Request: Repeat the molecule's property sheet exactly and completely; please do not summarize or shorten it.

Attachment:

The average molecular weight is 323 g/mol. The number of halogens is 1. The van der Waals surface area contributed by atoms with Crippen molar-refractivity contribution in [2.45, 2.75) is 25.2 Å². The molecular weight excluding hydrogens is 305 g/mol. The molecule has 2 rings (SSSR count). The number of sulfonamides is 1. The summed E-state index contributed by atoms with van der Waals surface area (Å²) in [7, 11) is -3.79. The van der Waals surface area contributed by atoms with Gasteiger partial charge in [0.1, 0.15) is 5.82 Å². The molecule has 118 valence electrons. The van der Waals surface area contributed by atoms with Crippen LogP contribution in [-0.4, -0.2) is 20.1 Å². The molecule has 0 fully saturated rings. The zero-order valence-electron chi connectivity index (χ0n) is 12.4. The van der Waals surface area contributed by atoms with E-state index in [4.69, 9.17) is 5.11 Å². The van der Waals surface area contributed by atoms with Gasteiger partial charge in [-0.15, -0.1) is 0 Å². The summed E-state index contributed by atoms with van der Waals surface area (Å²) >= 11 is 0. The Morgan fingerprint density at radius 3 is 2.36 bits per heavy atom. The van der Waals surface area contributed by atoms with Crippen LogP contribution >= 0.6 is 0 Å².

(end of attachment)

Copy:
The average molecular weight is 323 g/mol. The number of halogens is 1. The van der Waals surface area contributed by atoms with Crippen molar-refractivity contribution in [2.45, 2.75) is 25.2 Å². The molecular weight excluding hydrogens is 305 g/mol. The molecule has 2 rings (SSSR count). The number of sulfonamides is 1. The summed E-state index contributed by atoms with van der Waals surface area (Å²) in [7, 11) is -3.79. The van der Waals surface area contributed by atoms with Gasteiger partial charge in [0.1, 0.15) is 5.82 Å². The molecule has 118 valence electrons. The van der Waals surface area contributed by atoms with Crippen LogP contribution in [-0.4, -0.2) is 20.1 Å². The molecule has 0 fully saturated rings. The zero-order valence-electron chi connectivity index (χ0n) is 12.4. The van der Waals surface area contributed by atoms with E-state index in [4.69, 9.17) is 5.11 Å². The van der Waals surface area contributed by atoms with Gasteiger partial charge in [-0.15, -0.1) is 0 Å². The summed E-state index contributed by atoms with van der Waals surface area (Å²) >= 11 is 0. The Morgan fingerprint density at radius 3 is 2.36 bits per heavy atom. The van der Waals surface area contributed by atoms with Crippen LogP contribution >= 0.6 is 0 Å².